A Personal View on the changing landscape
The world is changing. The pace of change is increasing. There is a range of dynamic changes taking place that will fundamentally affect every country, every company, every individual.
To remain relevant in a fast changing world, organisations need to understand what these changes are, and to plan ahead. As the pressure from global change increases, so increases the sense of dissatisfaction from some… and the ability to do something about it if this dissatisfaction is tapped into by extremists.
The increasing change also means the increasing ability of extremists to communicate globally, to ensnare previously unreachable recruits – and to weaponise.
You should be under no illusions. These are smart people. They learn lessons. They change tactics. Yet they will always seek to destroy. And to destroy they are increasingly looking at the vulnerabilities of the west and within other areas of the world.
Vulnerabilities of the west
And likewise, you should be under no illusions. The vulnerabilities of the west are many and they are widespread. Vulnerabilities are attractive to the terrorist because: they avoid open warfare; a small group of people can produce a massive impact; this impact will undoubtedly produce shockwaves with the ability to draw in greater numbers of recruits; they display the “weakness” and the “unpreparedness” of the west.
Beneath the surface this is not just about any ideology or culture-conflict. It’s also about bravado, about who can make the most daring impact and shock the world and therefore rise through the ranks of notoriety that are so important within the disparate network of terrorist groups all vying for attention. This therefore is not about ideology. It is about propaganda. And propaganda requires visibility.
The greatest propaganda victory will always come from attacking the greatest vulnerability. Vulnerabilities as widespread as cyberspace leading to access to valuable information or access to infrastructure; for example, power plants. Vulnerable areas also include public places in the heart of a city, specifically chosen to cause fear and panic and to create further division. Extremists thrive on division. It is the fuel they need to burn.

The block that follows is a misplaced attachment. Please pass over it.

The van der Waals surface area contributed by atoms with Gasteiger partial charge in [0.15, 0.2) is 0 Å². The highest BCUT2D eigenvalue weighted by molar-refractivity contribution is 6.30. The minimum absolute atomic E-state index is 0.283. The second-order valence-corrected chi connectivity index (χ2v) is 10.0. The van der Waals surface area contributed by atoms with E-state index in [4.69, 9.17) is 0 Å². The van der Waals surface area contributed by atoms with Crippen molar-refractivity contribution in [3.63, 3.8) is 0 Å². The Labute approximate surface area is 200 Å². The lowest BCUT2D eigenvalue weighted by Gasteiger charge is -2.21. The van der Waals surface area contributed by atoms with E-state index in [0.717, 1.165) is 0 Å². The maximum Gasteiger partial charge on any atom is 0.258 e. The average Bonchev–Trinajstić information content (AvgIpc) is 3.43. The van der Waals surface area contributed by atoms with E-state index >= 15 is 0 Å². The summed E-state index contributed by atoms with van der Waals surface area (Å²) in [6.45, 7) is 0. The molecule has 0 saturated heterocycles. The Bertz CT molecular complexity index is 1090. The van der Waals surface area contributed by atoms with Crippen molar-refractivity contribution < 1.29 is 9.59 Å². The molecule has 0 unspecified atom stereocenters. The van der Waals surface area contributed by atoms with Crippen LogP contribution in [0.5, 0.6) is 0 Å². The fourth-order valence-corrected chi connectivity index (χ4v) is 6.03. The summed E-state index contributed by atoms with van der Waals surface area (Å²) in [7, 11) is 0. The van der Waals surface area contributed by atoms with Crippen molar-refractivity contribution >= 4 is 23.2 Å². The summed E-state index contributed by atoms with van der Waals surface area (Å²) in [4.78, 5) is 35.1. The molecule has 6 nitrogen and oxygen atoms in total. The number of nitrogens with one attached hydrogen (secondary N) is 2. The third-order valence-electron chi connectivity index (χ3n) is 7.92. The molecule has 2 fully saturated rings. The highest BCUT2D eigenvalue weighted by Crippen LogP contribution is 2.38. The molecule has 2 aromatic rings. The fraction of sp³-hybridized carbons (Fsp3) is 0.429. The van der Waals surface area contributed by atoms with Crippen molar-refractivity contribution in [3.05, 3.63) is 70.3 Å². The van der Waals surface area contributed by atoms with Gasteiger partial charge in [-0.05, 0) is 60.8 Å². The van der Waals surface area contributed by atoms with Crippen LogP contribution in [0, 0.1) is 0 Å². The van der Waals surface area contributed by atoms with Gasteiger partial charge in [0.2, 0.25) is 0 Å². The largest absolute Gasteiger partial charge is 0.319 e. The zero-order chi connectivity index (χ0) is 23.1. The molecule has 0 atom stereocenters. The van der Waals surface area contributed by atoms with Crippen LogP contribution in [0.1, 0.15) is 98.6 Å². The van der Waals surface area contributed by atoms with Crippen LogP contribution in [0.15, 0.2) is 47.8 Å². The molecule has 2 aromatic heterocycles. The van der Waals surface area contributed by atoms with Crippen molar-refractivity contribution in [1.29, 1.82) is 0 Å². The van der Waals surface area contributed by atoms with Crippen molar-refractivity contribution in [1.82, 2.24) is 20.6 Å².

But what will become increasingly important for the terrorist are two main areas that will cause the greatest public and political outcry:
- Highly symbolic targets, usually buildings or features that are important cultural points of a country / city.
- Targets that expose a major weakness. For example, shutting down the financial system, even for a short while, would have catastrophic global consequences.
Another prime target would be a busy airport. There are a number of others. The terrorists are smart people. They know this information. And increasingly they have the recruits, the weaponry and the means to carry out such attacks.
Extremist groups and lone wolves
To further split this down, what we are seeing in some regions of the world is that the shifting political landscape has allowed organised extremist groups to flourish. In other regions, due to the success of the security forces, the organised groups have largely been dealt with – but have not completely disappeared. Dangerous fragments remain. Increasingly there is the threat from “lone wolf” or small cell extremists which are far more difficult to track. These extremists either have the long distance support of the already known organised groups, or they arm themselves through readily available information on the internet.
Whereas the organised groups are inspired by propaganda (and funded by crime), the lone wolves and small cells are the ones inspired by ideology.
The weaponry available to some groups is sophisticated. But the greatest weaponry need not be sophisticated. For example, it would be relatively straightforward to make a “dirty” nuclear device. This would not be a sophisticated device and yet the impact would be crippling.
The world is seriously changing and with all change there are opportunities and there are threats.
For the UK society, and for all societies in the world, there are specific and increasing threats from those who seek only to destroy. These threats WILL become reality in some form within the near future unless we, as a society, take advantage of the opportunities that are as equally there.
And that is the whole point. Viewing the world solely as a matter of threat will never on its own make that threat disappear. There has to be a valid holistic solution and to be holistic this solution must encompass the full remit of opportunity-led options.
Appeasement is not an option.